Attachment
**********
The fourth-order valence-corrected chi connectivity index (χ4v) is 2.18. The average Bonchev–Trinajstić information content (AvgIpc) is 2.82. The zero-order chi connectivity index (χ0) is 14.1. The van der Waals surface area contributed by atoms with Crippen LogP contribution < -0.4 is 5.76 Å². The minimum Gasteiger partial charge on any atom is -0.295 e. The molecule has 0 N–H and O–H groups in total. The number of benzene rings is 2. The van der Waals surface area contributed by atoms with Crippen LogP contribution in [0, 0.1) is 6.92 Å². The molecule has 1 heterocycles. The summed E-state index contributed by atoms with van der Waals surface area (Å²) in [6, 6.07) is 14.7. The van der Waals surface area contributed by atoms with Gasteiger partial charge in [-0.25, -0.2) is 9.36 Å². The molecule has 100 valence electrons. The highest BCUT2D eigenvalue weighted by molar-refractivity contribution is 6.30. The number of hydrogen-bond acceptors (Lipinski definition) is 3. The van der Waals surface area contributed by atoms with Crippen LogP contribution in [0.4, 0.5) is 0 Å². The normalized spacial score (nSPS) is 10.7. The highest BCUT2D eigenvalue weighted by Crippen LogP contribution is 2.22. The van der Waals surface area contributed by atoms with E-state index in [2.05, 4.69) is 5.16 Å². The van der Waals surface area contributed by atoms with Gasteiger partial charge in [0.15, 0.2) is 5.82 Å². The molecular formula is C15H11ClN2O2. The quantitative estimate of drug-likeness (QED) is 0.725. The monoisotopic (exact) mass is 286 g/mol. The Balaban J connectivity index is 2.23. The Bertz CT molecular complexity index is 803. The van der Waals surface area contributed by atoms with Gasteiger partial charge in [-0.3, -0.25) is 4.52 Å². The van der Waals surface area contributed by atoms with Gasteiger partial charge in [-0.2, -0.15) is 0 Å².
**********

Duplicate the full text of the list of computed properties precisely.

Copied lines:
The fourth-order valence-corrected chi connectivity index (χ4v) is 2.18. The average Bonchev–Trinajstić information content (AvgIpc) is 2.82. The zero-order chi connectivity index (χ0) is 14.1. The van der Waals surface area contributed by atoms with Crippen LogP contribution < -0.4 is 5.76 Å². The minimum Gasteiger partial charge on any atom is -0.295 e. The molecule has 0 N–H and O–H groups in total. The number of benzene rings is 2. The van der Waals surface area contributed by atoms with Crippen LogP contribution in [0, 0.1) is 6.92 Å². The molecule has 1 heterocycles. The summed E-state index contributed by atoms with van der Waals surface area (Å²) in [6, 6.07) is 14.7. The van der Waals surface area contributed by atoms with Gasteiger partial charge in [-0.25, -0.2) is 9.36 Å². The molecule has 100 valence electrons. The highest BCUT2D eigenvalue weighted by molar-refractivity contribution is 6.30. The number of hydrogen-bond acceptors (Lipinski definition) is 3. The van der Waals surface area contributed by atoms with Crippen LogP contribution in [0.4, 0.5) is 0 Å². The normalized spacial score (nSPS) is 10.7. The highest BCUT2D eigenvalue weighted by Crippen LogP contribution is 2.22. The van der Waals surface area contributed by atoms with E-state index in [2.05, 4.69) is 5.16 Å². The van der Waals surface area contributed by atoms with Gasteiger partial charge in [0.15, 0.2) is 5.82 Å². The molecular formula is C15H11ClN2O2. The quantitative estimate of drug-likeness (QED) is 0.725. The monoisotopic (exact) mass is 286 g/mol. The Balaban J connectivity index is 2.23. The Bertz CT molecular complexity index is 803. The van der Waals surface area contributed by atoms with Gasteiger partial charge in [-0.3, -0.25) is 4.52 Å². The van der Waals surface area contributed by atoms with Gasteiger partial charge in [-0.2, -0.15) is 0 Å².